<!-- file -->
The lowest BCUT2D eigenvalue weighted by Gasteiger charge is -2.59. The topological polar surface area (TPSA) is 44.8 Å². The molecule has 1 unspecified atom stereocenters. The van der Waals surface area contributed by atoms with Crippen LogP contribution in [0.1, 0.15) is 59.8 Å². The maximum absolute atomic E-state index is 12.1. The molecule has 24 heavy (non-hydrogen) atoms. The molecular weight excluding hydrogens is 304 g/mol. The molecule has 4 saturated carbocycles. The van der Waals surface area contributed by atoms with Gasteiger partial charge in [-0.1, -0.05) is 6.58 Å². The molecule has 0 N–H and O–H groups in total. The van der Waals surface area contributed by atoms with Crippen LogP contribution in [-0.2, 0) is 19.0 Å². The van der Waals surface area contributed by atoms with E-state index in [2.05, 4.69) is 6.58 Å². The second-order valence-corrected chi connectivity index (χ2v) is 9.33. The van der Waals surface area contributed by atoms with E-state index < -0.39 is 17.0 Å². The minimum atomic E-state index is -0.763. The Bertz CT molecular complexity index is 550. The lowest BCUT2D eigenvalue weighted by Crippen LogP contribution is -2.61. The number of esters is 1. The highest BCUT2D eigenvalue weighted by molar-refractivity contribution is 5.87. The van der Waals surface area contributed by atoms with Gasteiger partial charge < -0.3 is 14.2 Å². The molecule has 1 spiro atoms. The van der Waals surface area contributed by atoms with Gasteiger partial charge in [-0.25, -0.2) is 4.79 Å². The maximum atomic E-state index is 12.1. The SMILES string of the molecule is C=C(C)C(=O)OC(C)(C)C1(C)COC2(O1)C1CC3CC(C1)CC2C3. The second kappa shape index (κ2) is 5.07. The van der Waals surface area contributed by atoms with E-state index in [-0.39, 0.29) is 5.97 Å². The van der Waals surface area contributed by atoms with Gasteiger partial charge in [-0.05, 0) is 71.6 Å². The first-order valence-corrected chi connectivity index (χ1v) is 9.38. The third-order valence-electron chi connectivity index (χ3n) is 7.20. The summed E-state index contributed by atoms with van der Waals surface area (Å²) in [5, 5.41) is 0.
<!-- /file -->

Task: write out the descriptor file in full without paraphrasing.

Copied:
The lowest BCUT2D eigenvalue weighted by Gasteiger charge is -2.59. The topological polar surface area (TPSA) is 44.8 Å². The molecule has 1 unspecified atom stereocenters. The van der Waals surface area contributed by atoms with Crippen LogP contribution in [0.1, 0.15) is 59.8 Å². The maximum absolute atomic E-state index is 12.1. The molecule has 24 heavy (non-hydrogen) atoms. The molecular weight excluding hydrogens is 304 g/mol. The molecule has 4 saturated carbocycles. The van der Waals surface area contributed by atoms with Gasteiger partial charge in [-0.1, -0.05) is 6.58 Å². The molecule has 0 N–H and O–H groups in total. The van der Waals surface area contributed by atoms with Crippen LogP contribution in [-0.2, 0) is 19.0 Å². The van der Waals surface area contributed by atoms with E-state index in [2.05, 4.69) is 6.58 Å². The second-order valence-corrected chi connectivity index (χ2v) is 9.33. The van der Waals surface area contributed by atoms with E-state index < -0.39 is 17.0 Å². The minimum atomic E-state index is -0.763. The Bertz CT molecular complexity index is 550. The lowest BCUT2D eigenvalue weighted by Crippen LogP contribution is -2.61. The number of esters is 1. The highest BCUT2D eigenvalue weighted by molar-refractivity contribution is 5.87. The van der Waals surface area contributed by atoms with Gasteiger partial charge < -0.3 is 14.2 Å². The molecule has 1 spiro atoms. The van der Waals surface area contributed by atoms with Gasteiger partial charge in [-0.25, -0.2) is 4.79 Å². The maximum atomic E-state index is 12.1. The SMILES string of the molecule is C=C(C)C(=O)OC(C)(C)C1(C)COC2(O1)C1CC3CC(C1)CC2C3. The second kappa shape index (κ2) is 5.07. The van der Waals surface area contributed by atoms with E-state index in [-0.39, 0.29) is 5.97 Å². The van der Waals surface area contributed by atoms with Gasteiger partial charge in [-0.05, 0) is 71.6 Å². The first-order valence-corrected chi connectivity index (χ1v) is 9.38. The third-order valence-electron chi connectivity index (χ3n) is 7.20. The summed E-state index contributed by atoms with van der Waals surface area (Å²) in [5, 5.41) is 0.